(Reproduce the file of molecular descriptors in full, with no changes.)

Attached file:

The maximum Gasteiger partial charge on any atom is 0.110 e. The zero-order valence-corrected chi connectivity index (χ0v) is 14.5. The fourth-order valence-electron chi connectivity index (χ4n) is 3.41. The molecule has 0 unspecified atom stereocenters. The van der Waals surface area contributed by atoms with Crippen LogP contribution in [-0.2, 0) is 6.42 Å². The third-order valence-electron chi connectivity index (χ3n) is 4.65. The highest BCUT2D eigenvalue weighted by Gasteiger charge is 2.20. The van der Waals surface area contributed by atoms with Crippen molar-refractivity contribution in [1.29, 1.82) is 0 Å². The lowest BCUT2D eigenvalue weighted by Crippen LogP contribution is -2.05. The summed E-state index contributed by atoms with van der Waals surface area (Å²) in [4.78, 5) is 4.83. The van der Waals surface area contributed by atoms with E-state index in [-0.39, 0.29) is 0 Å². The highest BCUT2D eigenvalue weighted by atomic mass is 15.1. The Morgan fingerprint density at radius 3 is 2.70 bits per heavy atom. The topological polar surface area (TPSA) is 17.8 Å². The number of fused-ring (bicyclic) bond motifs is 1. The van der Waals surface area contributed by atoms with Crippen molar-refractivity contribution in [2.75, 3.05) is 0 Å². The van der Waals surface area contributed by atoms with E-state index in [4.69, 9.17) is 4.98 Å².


The maximum Gasteiger partial charge on any atom is 0.110 e. The zero-order valence-corrected chi connectivity index (χ0v) is 14.5. The fourth-order valence-electron chi connectivity index (χ4n) is 3.41. The molecule has 0 unspecified atom stereocenters. The van der Waals surface area contributed by atoms with Crippen LogP contribution in [-0.2, 0) is 6.42 Å². The third-order valence-electron chi connectivity index (χ3n) is 4.65. The highest BCUT2D eigenvalue weighted by Gasteiger charge is 2.20. The van der Waals surface area contributed by atoms with Crippen molar-refractivity contribution in [1.29, 1.82) is 0 Å². The lowest BCUT2D eigenvalue weighted by Crippen LogP contribution is -2.05. The summed E-state index contributed by atoms with van der Waals surface area (Å²) in [4.78, 5) is 4.83. The van der Waals surface area contributed by atoms with E-state index in [-0.39, 0.29) is 0 Å². The highest BCUT2D eigenvalue weighted by atomic mass is 15.1. The Morgan fingerprint density at radius 3 is 2.70 bits per heavy atom. The topological polar surface area (TPSA) is 17.8 Å². The number of fused-ring (bicyclic) bond motifs is 1. The van der Waals surface area contributed by atoms with Crippen molar-refractivity contribution in [2.75, 3.05) is 0 Å². The van der Waals surface area contributed by atoms with E-state index in [4.69, 9.17) is 4.98 Å².